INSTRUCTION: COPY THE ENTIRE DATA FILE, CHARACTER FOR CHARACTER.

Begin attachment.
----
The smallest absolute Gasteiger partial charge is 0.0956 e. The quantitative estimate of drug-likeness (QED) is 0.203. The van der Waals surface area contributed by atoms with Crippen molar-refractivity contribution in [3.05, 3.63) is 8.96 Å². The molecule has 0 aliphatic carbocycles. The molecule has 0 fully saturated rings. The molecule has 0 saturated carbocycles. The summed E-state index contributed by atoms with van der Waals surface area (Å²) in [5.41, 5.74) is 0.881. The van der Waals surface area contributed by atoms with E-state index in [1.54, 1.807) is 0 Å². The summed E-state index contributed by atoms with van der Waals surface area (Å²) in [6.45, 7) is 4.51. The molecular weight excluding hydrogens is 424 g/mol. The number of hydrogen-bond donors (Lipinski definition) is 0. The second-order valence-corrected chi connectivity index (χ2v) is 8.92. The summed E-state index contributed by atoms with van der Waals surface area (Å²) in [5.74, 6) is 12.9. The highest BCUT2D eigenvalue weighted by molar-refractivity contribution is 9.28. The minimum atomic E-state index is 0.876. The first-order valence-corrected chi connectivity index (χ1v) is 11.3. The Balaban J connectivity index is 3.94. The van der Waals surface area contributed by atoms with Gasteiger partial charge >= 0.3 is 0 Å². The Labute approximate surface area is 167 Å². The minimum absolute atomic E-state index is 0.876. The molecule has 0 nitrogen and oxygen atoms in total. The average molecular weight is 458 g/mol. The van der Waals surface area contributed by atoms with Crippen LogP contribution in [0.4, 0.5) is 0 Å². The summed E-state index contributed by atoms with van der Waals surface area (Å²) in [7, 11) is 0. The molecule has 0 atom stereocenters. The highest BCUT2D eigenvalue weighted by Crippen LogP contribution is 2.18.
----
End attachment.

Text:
The smallest absolute Gasteiger partial charge is 0.0956 e. The quantitative estimate of drug-likeness (QED) is 0.203. The van der Waals surface area contributed by atoms with Crippen molar-refractivity contribution in [3.05, 3.63) is 8.96 Å². The molecule has 0 aliphatic carbocycles. The molecule has 0 fully saturated rings. The molecule has 0 saturated carbocycles. The summed E-state index contributed by atoms with van der Waals surface area (Å²) in [5.41, 5.74) is 0.881. The van der Waals surface area contributed by atoms with E-state index in [1.54, 1.807) is 0 Å². The summed E-state index contributed by atoms with van der Waals surface area (Å²) in [6.45, 7) is 4.51. The molecular weight excluding hydrogens is 424 g/mol. The number of hydrogen-bond donors (Lipinski definition) is 0. The second-order valence-corrected chi connectivity index (χ2v) is 8.92. The summed E-state index contributed by atoms with van der Waals surface area (Å²) in [5.74, 6) is 12.9. The highest BCUT2D eigenvalue weighted by molar-refractivity contribution is 9.28. The minimum atomic E-state index is 0.876. The first-order valence-corrected chi connectivity index (χ1v) is 11.3. The Balaban J connectivity index is 3.94. The van der Waals surface area contributed by atoms with Gasteiger partial charge >= 0.3 is 0 Å². The Labute approximate surface area is 167 Å². The minimum absolute atomic E-state index is 0.876. The molecule has 0 nitrogen and oxygen atoms in total. The average molecular weight is 458 g/mol. The van der Waals surface area contributed by atoms with Crippen LogP contribution in [0.4, 0.5) is 0 Å². The summed E-state index contributed by atoms with van der Waals surface area (Å²) in [7, 11) is 0. The molecule has 0 atom stereocenters. The highest BCUT2D eigenvalue weighted by Crippen LogP contribution is 2.18.